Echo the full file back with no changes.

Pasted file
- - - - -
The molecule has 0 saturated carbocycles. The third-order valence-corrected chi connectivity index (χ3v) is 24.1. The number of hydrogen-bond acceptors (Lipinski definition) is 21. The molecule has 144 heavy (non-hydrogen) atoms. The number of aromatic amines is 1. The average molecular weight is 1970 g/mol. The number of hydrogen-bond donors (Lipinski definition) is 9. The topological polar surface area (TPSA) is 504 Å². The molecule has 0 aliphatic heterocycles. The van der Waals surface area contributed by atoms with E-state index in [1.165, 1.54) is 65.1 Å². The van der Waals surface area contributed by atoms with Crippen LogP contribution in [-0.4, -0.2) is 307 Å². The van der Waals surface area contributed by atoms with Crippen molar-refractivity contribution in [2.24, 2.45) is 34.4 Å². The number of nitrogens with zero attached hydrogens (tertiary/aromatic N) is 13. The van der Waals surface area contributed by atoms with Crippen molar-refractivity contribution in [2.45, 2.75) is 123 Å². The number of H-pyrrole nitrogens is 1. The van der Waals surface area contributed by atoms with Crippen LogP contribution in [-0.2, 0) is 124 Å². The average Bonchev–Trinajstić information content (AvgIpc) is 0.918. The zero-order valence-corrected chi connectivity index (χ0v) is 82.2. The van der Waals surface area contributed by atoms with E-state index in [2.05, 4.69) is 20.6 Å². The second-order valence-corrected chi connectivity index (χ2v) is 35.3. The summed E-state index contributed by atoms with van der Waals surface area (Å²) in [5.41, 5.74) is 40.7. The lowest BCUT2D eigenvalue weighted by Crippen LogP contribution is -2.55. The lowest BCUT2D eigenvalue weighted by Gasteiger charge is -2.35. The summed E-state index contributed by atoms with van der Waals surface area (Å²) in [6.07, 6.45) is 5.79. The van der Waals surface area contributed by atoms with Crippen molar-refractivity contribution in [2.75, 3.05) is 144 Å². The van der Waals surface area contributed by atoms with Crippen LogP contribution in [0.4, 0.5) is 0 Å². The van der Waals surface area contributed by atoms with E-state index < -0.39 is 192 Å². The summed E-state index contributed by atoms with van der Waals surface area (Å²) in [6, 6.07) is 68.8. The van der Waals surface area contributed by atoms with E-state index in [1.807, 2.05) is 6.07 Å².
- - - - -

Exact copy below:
The molecule has 0 saturated carbocycles. The third-order valence-corrected chi connectivity index (χ3v) is 24.1. The number of hydrogen-bond acceptors (Lipinski definition) is 21. The molecule has 144 heavy (non-hydrogen) atoms. The number of aromatic amines is 1. The average molecular weight is 1970 g/mol. The number of hydrogen-bond donors (Lipinski definition) is 9. The topological polar surface area (TPSA) is 504 Å². The molecule has 0 aliphatic heterocycles. The van der Waals surface area contributed by atoms with E-state index in [1.165, 1.54) is 65.1 Å². The van der Waals surface area contributed by atoms with Crippen LogP contribution in [-0.4, -0.2) is 307 Å². The van der Waals surface area contributed by atoms with Crippen molar-refractivity contribution in [2.24, 2.45) is 34.4 Å². The number of nitrogens with zero attached hydrogens (tertiary/aromatic N) is 13. The van der Waals surface area contributed by atoms with Crippen molar-refractivity contribution in [2.45, 2.75) is 123 Å². The number of H-pyrrole nitrogens is 1. The van der Waals surface area contributed by atoms with Crippen LogP contribution in [-0.2, 0) is 124 Å². The average Bonchev–Trinajstić information content (AvgIpc) is 0.918. The zero-order valence-corrected chi connectivity index (χ0v) is 82.2. The van der Waals surface area contributed by atoms with E-state index in [2.05, 4.69) is 20.6 Å². The second-order valence-corrected chi connectivity index (χ2v) is 35.3. The summed E-state index contributed by atoms with van der Waals surface area (Å²) in [5.41, 5.74) is 40.7. The lowest BCUT2D eigenvalue weighted by Crippen LogP contribution is -2.55. The lowest BCUT2D eigenvalue weighted by Gasteiger charge is -2.35. The summed E-state index contributed by atoms with van der Waals surface area (Å²) in [6.07, 6.45) is 5.79. The van der Waals surface area contributed by atoms with Crippen molar-refractivity contribution in [2.75, 3.05) is 144 Å². The van der Waals surface area contributed by atoms with Crippen LogP contribution in [0.4, 0.5) is 0 Å². The van der Waals surface area contributed by atoms with E-state index < -0.39 is 192 Å². The summed E-state index contributed by atoms with van der Waals surface area (Å²) in [6, 6.07) is 68.8. The van der Waals surface area contributed by atoms with E-state index in [1.807, 2.05) is 6.07 Å².